If you have spent any time on social media, you would have heard of influencers. An influencer on social media normally refers to an individual who has the power to affect the purchasing decisions of others because of his/her authority, knowledge, position or relationship with his/her audience. But what about education? Do we have people working in education who could be considered as influencers? I certainly think so. Having worked in education for the past two decades, I have noticed that there is always a group of educators with whom people are actively engaged. These are the educators who are always sharing what works and what does not work in their classrooms or schools. They are not afraid to try new things, conduct action research in their schools and classrooms.
They make it a point of their duty, to ensure that their students are well catered for. They may not be the most popular educators, but they certainly have a following both online and offline. They have distinguished themselves in their areas of expertise within education. In this ‘A Moment With’ feature. we get to know more about Shady Elkassas, who recently won the Middle East Education Influencer Award during the Middle East School Leadership Conference which was held in Dubai on October 9-10,2018.
Shady Elkassas hails from Cairo, Egypt. His father who is a geologist, embedded the love of science in him from an early age. Shady is currently the Assistant Principal for Academics at The Sharjah American International School, Sharjah, United Arab Emirates.
He describes himself as a visionary with several years of experience in teaching and an innate ability to inspire students. He holds a Master’s of Science in Education from Walden University, an Executive Management Diploma from the American University in Cairo, and a Bachelor of Science degree from Ain Shams University. He is also the proud recipient of the Khalifa Award for innovation in Education in 2017.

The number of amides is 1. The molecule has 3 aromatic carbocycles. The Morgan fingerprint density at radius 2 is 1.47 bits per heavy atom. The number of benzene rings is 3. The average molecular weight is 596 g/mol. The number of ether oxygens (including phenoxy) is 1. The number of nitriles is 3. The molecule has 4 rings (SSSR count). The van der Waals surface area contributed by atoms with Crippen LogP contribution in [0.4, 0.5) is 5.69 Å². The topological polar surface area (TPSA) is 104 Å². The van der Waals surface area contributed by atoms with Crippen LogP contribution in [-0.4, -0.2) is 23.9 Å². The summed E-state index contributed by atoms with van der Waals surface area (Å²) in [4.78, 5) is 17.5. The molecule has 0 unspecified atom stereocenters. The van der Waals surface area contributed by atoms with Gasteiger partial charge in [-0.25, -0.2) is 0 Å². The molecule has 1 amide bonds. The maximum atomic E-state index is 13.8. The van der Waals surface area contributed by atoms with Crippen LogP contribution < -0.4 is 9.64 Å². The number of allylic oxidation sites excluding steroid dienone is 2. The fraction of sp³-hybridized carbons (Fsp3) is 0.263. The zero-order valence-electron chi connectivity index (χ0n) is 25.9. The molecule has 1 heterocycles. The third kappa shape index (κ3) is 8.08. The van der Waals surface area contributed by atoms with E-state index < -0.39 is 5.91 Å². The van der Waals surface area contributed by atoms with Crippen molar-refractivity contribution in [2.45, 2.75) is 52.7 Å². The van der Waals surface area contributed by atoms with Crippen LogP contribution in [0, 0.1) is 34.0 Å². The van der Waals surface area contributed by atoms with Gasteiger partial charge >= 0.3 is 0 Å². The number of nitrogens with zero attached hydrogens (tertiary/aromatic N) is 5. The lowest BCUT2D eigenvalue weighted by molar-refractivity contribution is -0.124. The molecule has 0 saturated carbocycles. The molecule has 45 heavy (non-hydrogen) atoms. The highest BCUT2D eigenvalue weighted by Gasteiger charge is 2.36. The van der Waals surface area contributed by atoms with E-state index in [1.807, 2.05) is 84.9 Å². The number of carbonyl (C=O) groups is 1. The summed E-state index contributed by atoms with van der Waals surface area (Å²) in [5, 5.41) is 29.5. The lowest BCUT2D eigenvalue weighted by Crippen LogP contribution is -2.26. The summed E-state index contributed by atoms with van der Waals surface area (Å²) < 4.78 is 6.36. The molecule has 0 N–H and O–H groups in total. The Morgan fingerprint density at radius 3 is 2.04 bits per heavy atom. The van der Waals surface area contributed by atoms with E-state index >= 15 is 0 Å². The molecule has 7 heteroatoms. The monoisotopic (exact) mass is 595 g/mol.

It is our mission here at Teach Middle East Magazine to shine a spotlight on those educators who are making a difference to the lives of their students and colleagues. Take some time to learn more about Shady Elkassas.
Who was your favourite teacher? Why?
My favourite teacher was my high school physics teacher. We shared with him our fears and worries about physics which is normally considered a difficult subject. He told us that subjects are neither hard nor easy, subjects are neutral. Hard work is what makes things easy. Ever since then, he changed my views on learning. You could say that he helped me to develop a growth mindset.
What inspires you most?
I am inspired by perpetual technological advancements and the new careers being created by this advancement. I think that a lot of careers will eventually disappear and new STEM careers will emerge. This will transform education by reshaping the targeted skills we encourage newer generations to acquire.
You recently won the Middle East Education Influencer Award, What are three ways in which you share good practice with fellow educators?